GREENWOOD VILLAGE, Colo. — Denver7 Investigates is digging into a popular dog training school after both locations suddenly closed their doors, leaving customers out hundreds of dollars.
When the time came for Jo Webster's Nova Scotia duck tolling retriever named Rio to get some training, she found the Paw School, with locations in Denver and Greenwood Village, and bought a package of classes.
"She is spot on. She's great," said Webster, who added that her dog soon progressed to agility training, so when the school offered a sale on classes, Webster bought 20 sessions for $500 on July 30. "There was a Christmas in July sale, and I still had classes left from a package in March, but I thought, 'My puppy will get trained.' She loved the school. It was a great school."
But in September, she received an unexpected email that the school had closed on Sept. 19 and "refunds are not possible."
Denver7 Investigates heard from other clients as well after the Paw School closed, saying they were out hundreds of dollars and learned that the business was taking money from new customers until the day before it closed.
"I was shocked. We were just there the Sunday before," Webster said. "I don't know what happened. I just think it's totally wrong that she was taking money from customers up until the day before she closed."
Catherine Emanuel also bought 20 training sessions at a cost of more than $500 for her poodle named Clark, but her dog only took one class.
"I was really flabbergasted," Emanuel said. "I found it very hard to believe that this school didn't know that they were in dire financial straits. And they were still accepting very large payments from new clients up to a week before they closed with no intention of fulfilling their contract."
Inside the Greenwood Village location, displays are still lined with dog treats and the signs inside still promote fall classes.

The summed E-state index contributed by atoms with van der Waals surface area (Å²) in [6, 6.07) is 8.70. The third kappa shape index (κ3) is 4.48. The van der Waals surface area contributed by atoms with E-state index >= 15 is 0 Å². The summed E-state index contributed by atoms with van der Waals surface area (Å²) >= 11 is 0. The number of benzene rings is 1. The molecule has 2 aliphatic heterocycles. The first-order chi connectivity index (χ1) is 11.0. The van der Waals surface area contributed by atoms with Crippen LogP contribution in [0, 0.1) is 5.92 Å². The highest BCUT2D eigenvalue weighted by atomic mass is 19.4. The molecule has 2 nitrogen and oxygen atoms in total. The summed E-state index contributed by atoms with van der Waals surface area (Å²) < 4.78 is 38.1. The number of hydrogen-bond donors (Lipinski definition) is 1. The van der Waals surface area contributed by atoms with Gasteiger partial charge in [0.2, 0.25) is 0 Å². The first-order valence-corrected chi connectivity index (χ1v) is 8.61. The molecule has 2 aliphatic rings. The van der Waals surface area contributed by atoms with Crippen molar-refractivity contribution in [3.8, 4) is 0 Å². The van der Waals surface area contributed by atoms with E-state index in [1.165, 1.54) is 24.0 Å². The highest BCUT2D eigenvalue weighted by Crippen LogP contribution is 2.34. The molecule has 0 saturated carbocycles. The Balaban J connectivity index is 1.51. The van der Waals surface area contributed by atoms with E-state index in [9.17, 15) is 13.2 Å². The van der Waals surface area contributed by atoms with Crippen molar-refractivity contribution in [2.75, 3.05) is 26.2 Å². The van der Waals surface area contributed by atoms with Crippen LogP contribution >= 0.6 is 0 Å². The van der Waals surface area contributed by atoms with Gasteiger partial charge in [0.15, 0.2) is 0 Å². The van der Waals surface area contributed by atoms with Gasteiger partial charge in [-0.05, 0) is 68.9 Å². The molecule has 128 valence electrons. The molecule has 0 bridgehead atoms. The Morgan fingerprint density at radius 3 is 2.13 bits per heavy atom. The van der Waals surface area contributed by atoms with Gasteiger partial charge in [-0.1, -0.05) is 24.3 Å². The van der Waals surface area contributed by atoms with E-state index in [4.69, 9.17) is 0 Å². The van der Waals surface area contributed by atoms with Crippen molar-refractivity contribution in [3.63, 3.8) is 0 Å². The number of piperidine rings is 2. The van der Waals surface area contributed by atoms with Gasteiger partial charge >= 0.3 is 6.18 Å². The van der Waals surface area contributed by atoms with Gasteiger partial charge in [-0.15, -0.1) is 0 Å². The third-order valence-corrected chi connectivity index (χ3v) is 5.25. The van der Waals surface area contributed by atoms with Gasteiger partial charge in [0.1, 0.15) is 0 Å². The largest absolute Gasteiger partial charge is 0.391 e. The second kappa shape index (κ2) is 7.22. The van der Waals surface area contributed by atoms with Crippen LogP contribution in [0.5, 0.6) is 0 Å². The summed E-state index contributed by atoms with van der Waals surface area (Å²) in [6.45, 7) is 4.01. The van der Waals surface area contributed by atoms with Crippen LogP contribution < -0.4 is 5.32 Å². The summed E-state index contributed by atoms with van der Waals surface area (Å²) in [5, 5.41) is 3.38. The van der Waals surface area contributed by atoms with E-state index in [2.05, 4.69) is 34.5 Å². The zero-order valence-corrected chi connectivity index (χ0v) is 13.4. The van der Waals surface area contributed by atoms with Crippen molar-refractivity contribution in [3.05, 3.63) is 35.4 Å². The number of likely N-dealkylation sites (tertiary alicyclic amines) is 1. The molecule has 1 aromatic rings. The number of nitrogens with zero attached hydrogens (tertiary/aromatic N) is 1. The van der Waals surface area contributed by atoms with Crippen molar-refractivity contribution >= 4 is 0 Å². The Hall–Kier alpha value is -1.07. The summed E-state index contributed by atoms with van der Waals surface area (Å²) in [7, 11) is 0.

The Paw School's owner Kathy Thorpe declined an on-camera interview, but in an email, she wrote: "I feel horrible for anyone that didn’t receive all their classes, but there is no money for refunds, and there was no way to continue operating and pay staff to run the facility. So I made the incredibly difficult, and life-altering decision, to close down and file bankruptcy."
Thorpe said that seven weeks of profoundly poor sales did not improve as she expected at the end of August and the beginning of September, and she announced the closure the moment she realized the business was not viable.
She added that she made a "crucial error" opening the Greenwood Village location last year.
While she said she refunded customers who bought packages on Sept. 18th, the day before the school closed, she said anyone who bought packages before that date will not receive refunds.
Thorpe also suggested that customers are successfully receiving refunds by disputing the credit card charges.
But customers like Webster are left scrambling. She still had almost $100 worth of classes that she bought in March left, and she said not everyone paid with credit.
"I don't think it should be on the customer's insurance for their bank or credit card. I don't think that's how it should be solved," Webster said. "I wanted to get the news out. I'm glad you're investigating. Because I don't want it to just be a news story. I want there to be help for people who did experience a loss"
Robin Bennett, a representative with the Association of Professional Dog Trainers in Colorado, stated in an email that trainers are very busy right now and "not facing issues that would close them down from a financial standpoint."